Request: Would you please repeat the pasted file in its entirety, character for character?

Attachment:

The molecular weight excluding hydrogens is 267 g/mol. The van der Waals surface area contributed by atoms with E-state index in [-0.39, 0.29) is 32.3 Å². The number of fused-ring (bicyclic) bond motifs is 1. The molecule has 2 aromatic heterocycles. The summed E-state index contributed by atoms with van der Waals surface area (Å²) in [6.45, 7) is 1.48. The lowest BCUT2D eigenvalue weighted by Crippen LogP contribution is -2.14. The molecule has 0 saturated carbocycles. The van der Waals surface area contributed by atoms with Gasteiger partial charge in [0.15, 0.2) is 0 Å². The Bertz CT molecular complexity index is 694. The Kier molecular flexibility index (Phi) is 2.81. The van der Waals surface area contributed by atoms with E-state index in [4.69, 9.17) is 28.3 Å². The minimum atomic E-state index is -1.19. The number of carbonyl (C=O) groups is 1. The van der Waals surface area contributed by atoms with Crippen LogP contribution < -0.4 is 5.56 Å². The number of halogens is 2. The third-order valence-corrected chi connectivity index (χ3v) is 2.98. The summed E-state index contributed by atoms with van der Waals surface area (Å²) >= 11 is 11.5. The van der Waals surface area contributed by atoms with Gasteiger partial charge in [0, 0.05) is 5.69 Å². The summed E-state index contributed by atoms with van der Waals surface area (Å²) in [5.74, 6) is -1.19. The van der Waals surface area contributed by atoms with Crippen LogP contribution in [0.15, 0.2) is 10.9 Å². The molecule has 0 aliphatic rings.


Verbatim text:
The molecular weight excluding hydrogens is 267 g/mol. The van der Waals surface area contributed by atoms with E-state index in [-0.39, 0.29) is 32.3 Å². The number of fused-ring (bicyclic) bond motifs is 1. The molecule has 2 aromatic heterocycles. The summed E-state index contributed by atoms with van der Waals surface area (Å²) in [6.45, 7) is 1.48. The lowest BCUT2D eigenvalue weighted by Crippen LogP contribution is -2.14. The molecule has 0 saturated carbocycles. The van der Waals surface area contributed by atoms with Gasteiger partial charge in [0.15, 0.2) is 0 Å². The Bertz CT molecular complexity index is 694. The Kier molecular flexibility index (Phi) is 2.81. The van der Waals surface area contributed by atoms with E-state index in [4.69, 9.17) is 28.3 Å². The minimum atomic E-state index is -1.19. The number of carbonyl (C=O) groups is 1. The van der Waals surface area contributed by atoms with Crippen LogP contribution < -0.4 is 5.56 Å². The number of halogens is 2. The third-order valence-corrected chi connectivity index (χ3v) is 2.98. The summed E-state index contributed by atoms with van der Waals surface area (Å²) >= 11 is 11.5. The van der Waals surface area contributed by atoms with Gasteiger partial charge in [0, 0.05) is 5.69 Å². The summed E-state index contributed by atoms with van der Waals surface area (Å²) in [5.74, 6) is -1.19. The van der Waals surface area contributed by atoms with Crippen LogP contribution in [0.15, 0.2) is 10.9 Å². The molecule has 0 aliphatic rings.